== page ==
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Pitching 2 yeasts (Wine and Beer)

Hi All,

I was wondering if anyone has pitched a beer and wine yeast together?

If they have am I best off making a yeast starter for both?
Can I make a starter containing both yeasts or do they have to be separate?
should one be pitched before the other?
Should I wait and preform a kind of third stage of fermentation?

Any help would be greatly appreciated however I appreciate this is a bit of an odd thing to want to do.

Yes and no. Yes I have done it and No don’t do it.
For the most part the wine strains are killers in comparison to the ale/ lager strains. The killers dominate making it a waste of effort and money. To do it you need to give the weaker strain the advantage and let the killers play clean up.
So you will see people pitching champagne yeast to finish at bottling time or people pitching Brett to finish and funkivize.

Just tonight I had a beer a very good distiller made using his go to distillers yeast and it did not work as a beer even though it made a premium rye whiskey

Ah brilliant! I shall avoid pitching the wine yeast then! on the plus side it looks I am now going to try my hand at making some elderflower wine :slight_smile: Thank you very much @squeegeethree

Wine yeast works well for mixed fermentation, since it only ferments simple sugars and leaves plenty for other microbes to metabolize. But skip it if you’re making a sacch-only beer. Only time it makes sense in a clean beer is at bottling for high gravity.

Thank you @porkchop I think I am going to skip it this time, I have been reading up on the way it works with sugars, I think there’s potential but as this only be my third brew I’ll get a bit more hands on experience before I start making my own recipes.

Although when I do add wine yeast I am thinking mango ale for summer. so ferment a light crisp EPA first then add some pulped mango with the wine yeast and let ferment for a little bit longer before bottling for its final fermentation.

Hopefully ill get a strong crisp ale where the mango softens the taste on the palet

What are you hoping to achieve with adding wine yeast? There are good reasons to use it, but I’m a bit confused as to what you are hoping to get from it. Let us know what your objective is, and there may be better ways to achieve it…

It was mostly curiosity, I have a sachet of elderflower wine yeast just sitting here and I thought it would add a great flavour to my next IPA

From what you’ve said the only real reason to use wine yeast is to make a high gravity beer or to convert simple sugars hence the mango ale idea :slight_smile:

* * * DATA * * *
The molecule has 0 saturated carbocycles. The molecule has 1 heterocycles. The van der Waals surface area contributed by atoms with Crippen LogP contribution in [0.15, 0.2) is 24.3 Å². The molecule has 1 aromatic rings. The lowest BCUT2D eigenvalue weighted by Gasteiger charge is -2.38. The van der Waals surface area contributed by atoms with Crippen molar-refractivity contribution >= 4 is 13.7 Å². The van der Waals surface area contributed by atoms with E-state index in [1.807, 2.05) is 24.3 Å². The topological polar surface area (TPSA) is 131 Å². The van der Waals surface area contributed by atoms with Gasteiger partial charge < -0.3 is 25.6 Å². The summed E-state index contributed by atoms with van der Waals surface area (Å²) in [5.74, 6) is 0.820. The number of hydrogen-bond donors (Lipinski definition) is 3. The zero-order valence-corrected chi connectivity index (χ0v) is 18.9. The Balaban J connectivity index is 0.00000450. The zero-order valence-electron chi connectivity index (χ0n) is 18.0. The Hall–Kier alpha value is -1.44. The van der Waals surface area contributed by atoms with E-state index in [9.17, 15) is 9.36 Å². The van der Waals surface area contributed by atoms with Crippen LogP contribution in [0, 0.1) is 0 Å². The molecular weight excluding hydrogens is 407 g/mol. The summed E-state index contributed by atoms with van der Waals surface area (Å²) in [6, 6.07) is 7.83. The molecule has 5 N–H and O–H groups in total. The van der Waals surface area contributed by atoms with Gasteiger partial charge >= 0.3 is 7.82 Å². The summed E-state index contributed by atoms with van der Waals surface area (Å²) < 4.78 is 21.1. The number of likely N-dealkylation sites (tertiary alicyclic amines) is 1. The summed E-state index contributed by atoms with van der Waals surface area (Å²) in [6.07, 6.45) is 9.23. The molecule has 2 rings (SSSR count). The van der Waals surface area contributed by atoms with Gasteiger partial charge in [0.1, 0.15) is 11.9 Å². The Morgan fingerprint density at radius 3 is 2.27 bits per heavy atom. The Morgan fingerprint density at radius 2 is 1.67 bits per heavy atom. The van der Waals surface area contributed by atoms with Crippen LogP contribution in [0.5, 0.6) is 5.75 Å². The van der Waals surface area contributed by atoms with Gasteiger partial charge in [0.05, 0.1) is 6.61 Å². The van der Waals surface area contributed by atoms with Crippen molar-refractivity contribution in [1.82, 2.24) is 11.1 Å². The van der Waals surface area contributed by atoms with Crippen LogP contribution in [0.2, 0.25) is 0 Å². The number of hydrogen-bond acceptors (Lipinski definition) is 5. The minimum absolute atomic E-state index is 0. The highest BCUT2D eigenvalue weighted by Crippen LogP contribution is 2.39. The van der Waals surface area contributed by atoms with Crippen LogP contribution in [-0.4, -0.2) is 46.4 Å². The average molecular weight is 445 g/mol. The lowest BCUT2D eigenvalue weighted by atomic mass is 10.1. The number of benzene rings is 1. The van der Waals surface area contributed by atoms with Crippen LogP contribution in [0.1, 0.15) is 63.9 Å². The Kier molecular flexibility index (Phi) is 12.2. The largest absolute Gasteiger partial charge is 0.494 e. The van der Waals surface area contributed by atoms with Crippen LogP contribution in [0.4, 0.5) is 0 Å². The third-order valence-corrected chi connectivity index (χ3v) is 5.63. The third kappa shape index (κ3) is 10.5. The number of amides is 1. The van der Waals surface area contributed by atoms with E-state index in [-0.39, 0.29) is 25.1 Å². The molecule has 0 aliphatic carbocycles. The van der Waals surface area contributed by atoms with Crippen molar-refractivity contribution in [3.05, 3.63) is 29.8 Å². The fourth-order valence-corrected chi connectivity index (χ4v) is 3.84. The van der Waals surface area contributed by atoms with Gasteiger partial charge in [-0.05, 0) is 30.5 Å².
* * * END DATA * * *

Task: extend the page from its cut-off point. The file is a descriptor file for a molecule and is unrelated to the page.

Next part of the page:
Except brewers yeast also ferments simple sugars, so there wouldn’t be much benefit for wine yeast. Which really is the same thing as brewers yeast, but is adapted for fruit juice which doesn’t contain more complex sugars like maltose.

Not trying to discourage you. In my mind, there are three reasons to use wine yeast in beer. First, it generally has a higher alcohol tolerance than brewers yeast, so is good for bottle conditioning if you’re pushing the limits of brewers yeast. Second, it leaves the complex sugars in the wort, which provides a food source if you’re going to add something like brettanomyces in secondary. Third, some strains have a unique ester profile. You could use wine yeast to develop these esters, and finish with brewers yeast or some other microbe, as in number 2 above.

Ahh with you, so ultimately then there is not going to be any benefit at all, even if I was to add it in at a later stage the brewers yeast would have already consumed the sugars.

Its all a learning curve at the moment, at least this way I wont waste be wasting my ingredients.

Ill keep the wine yeast to one side for future use :slight_smile:

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[quote=“Twinnedfoil, post:9, topic:26198”]
there is not going to be any benefit at all
[/quote]I pitch multiple strains of yeast all the time, just rarely wine strains. You need to learn what each strain does best first before combining. Because wine yeast is cheap hard at high ABV, specifically champagne yeast, I will most likely use them at bottling time on strong beers where my ale yeast is worn out.

Ahh so you would pitch directly into each bottle and im assuming chill and pour carefully to reduce sediment.

I do like the idea of pitching different yeasts to give the beer different qualities, I am going to get myself a note pad and keep recipies and results. That seems like the best way to keep it all straight.

Its all food for thought though, before I start pitching yeast into bottles I think ill have to invest in some proper bottles, I dont want to be creating little bombs.

Seems to me brewing is super easy to learn but super hard to master! Thank you all for the help and guidance

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Yes, keeping notes is what its all about… You can replicate a recipe from notes… You can even complete your notes by putting down what your tasting… Fun stuff to do, split your batches and try different yeast… You’ll find out just how much yeast contributes to the out come… Sneezles61

Splitting batches is a great call, I am having a brew day this Wednesday so ill get a couple of different yeasts and see what happens :slight_smile:

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